Wednesday Morning Birding Report, January 9, 2019

The head-count of birders heading for Wednesday Morning Birding this week may have been a bit depressed by the overwhelming gloom of the early morning, but by the time Dave Weaver and I met the group in Gloucester, skies cleared. We enjoyed a sunny, fairly mild, and breezy winter day on Cape Ann. At the Jodrey State Fish Pier, we immediately saw what would be a theme for this week on Cape Ann: many Red-breasted Mergansers, including rafts of fully alternate-plumaged drakes who are getting frisky to display for the females. We found scattered Common Eiders in the harbor, but the tight raft of eiders that we usually see there was around the corner in the channel where the fishing boats dock. It was way too busy for us to go into that area as a group, even though that raft of eiders is fun to watch with all the courtship behavior going on right now. We are always cautious about walking into the working area, because the fish pier is an industrial site where casual visitors are not welcome. If there is no boat there, we sometimes will observe birds part way down the stretch, but not for long, and we try not to be a nuisance.

Red-breasted Merganser – Stan Deutsch

Red-breasted Merganser female – Mike Densmore

There was not a lot of bird diversity this week near the pier, but hanging around, we did spot Common Loons, and four Surf Scoters in the distant parts of the inner harbor. A very large-looking Gray Seal made an appearance. As we moved on to Eastern Point, more species began to show up. There were six Gadwalls and some American Black Ducks where we usually see them in the protected cove by the parking lot. A beautiful drake Common Goldeneye cavorted just off shore, and farther out, we saw many more mergansers, Buffleheads, and eiders. Black Scoters were mixed in with the eiders along the “Dog Bar” breakwater, and at the very end of the breakwater, we saw little gray bumps on the stones: Purple Sandpipers. We couldn’t see the orange legs and straight bills to be absolutely sure they were not Dunlins, but chances are good way out there that they were Purple Sandpipers. A single young Great Cormorant stood out there as well, turning out to be the only one for the day. A Long-tailed Duck and another Surf Scoter were also spotted near the mouth of the harbor, and out of the mouth zoomed some big flocks of Black Scoters.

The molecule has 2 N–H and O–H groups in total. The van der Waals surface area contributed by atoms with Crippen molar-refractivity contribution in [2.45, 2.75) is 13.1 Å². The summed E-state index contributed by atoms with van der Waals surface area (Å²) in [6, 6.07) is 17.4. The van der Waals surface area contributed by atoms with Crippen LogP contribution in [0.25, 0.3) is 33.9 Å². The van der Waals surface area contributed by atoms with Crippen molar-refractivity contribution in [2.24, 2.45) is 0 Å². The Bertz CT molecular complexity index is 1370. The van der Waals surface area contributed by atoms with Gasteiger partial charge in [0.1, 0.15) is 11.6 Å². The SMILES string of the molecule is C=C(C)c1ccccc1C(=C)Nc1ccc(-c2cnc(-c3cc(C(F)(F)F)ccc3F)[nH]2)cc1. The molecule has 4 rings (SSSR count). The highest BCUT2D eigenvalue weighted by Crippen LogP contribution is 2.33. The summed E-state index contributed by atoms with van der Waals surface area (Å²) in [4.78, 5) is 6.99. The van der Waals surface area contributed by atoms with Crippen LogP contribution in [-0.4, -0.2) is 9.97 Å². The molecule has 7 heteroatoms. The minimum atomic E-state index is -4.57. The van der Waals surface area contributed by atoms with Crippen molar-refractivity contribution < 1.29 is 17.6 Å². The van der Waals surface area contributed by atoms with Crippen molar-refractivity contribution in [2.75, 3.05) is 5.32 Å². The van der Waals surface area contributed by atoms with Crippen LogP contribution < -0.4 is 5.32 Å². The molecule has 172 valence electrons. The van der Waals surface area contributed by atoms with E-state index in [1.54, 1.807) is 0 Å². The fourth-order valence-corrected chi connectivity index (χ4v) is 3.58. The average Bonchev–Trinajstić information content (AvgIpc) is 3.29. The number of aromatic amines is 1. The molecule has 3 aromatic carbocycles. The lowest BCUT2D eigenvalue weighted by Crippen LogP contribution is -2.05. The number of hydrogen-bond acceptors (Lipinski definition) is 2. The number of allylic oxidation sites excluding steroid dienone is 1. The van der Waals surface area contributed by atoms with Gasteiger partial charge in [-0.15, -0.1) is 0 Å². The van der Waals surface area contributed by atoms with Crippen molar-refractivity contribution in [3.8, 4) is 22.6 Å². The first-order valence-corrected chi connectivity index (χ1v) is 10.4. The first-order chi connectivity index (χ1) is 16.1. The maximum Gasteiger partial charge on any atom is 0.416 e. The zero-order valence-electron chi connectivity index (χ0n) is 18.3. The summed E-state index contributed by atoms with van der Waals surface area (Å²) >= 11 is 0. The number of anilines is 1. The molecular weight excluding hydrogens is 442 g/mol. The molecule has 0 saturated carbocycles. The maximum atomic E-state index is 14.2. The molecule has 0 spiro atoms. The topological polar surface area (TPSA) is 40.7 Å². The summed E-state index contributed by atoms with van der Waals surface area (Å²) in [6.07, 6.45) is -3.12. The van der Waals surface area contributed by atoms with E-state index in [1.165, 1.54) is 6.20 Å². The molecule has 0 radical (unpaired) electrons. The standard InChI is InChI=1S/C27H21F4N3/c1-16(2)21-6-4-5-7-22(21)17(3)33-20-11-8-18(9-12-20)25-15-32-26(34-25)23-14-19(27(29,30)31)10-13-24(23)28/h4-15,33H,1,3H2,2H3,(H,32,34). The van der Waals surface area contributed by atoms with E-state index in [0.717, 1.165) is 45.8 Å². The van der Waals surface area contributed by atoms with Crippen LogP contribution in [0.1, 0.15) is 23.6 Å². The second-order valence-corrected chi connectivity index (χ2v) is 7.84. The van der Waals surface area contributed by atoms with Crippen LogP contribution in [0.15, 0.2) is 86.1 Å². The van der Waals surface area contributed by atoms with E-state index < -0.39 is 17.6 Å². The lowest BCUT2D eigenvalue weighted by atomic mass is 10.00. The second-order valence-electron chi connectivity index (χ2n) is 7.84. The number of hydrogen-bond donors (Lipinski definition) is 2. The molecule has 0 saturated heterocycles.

Common Goldeneye – Stan Deutsch

Gadwall – Stan Deutsch

At Niles Pond, there were waterfowl everywhere: many more mergansers, Mallards, and an unusually good number of both Greater and Lesser Scaup. It was fine to see the two scaup species side by side, as the differences appeared quite obvious. That was a gratifying experience, as opposed to the somewhat tortured tutorials we give using images in pocket-sized field guides, when only one of the two comparables is on display. Far out on the pond, the regularly occurring raft of gulls bobbed, among which we found two adult Iceland Gulls. We are seeing a slightly higher number of them than usual this year, and now Niles Pond is a regular place for that species.

Greater Scaup female and Lesser Scaup male – Mike Densmore

At the other end of the pond, the raft of mergansers hosted a pair of Ring-necked Ducks. Of course, after having looked at a bunch of gulls, it was easy to call them “Ring-billed Ducks.” Who doesn’t want to call them “Ring-billed Ducks”? Unfortunately, this slip went viral throughout the group, and we had to practice the correct name a few times to snap out of it. I will now refrain from delivering one of many repetitive rants about bird names, which I am usually unable to avoid when provoked. You’re welcome.

Ring-necked Duck – Stan Deutsch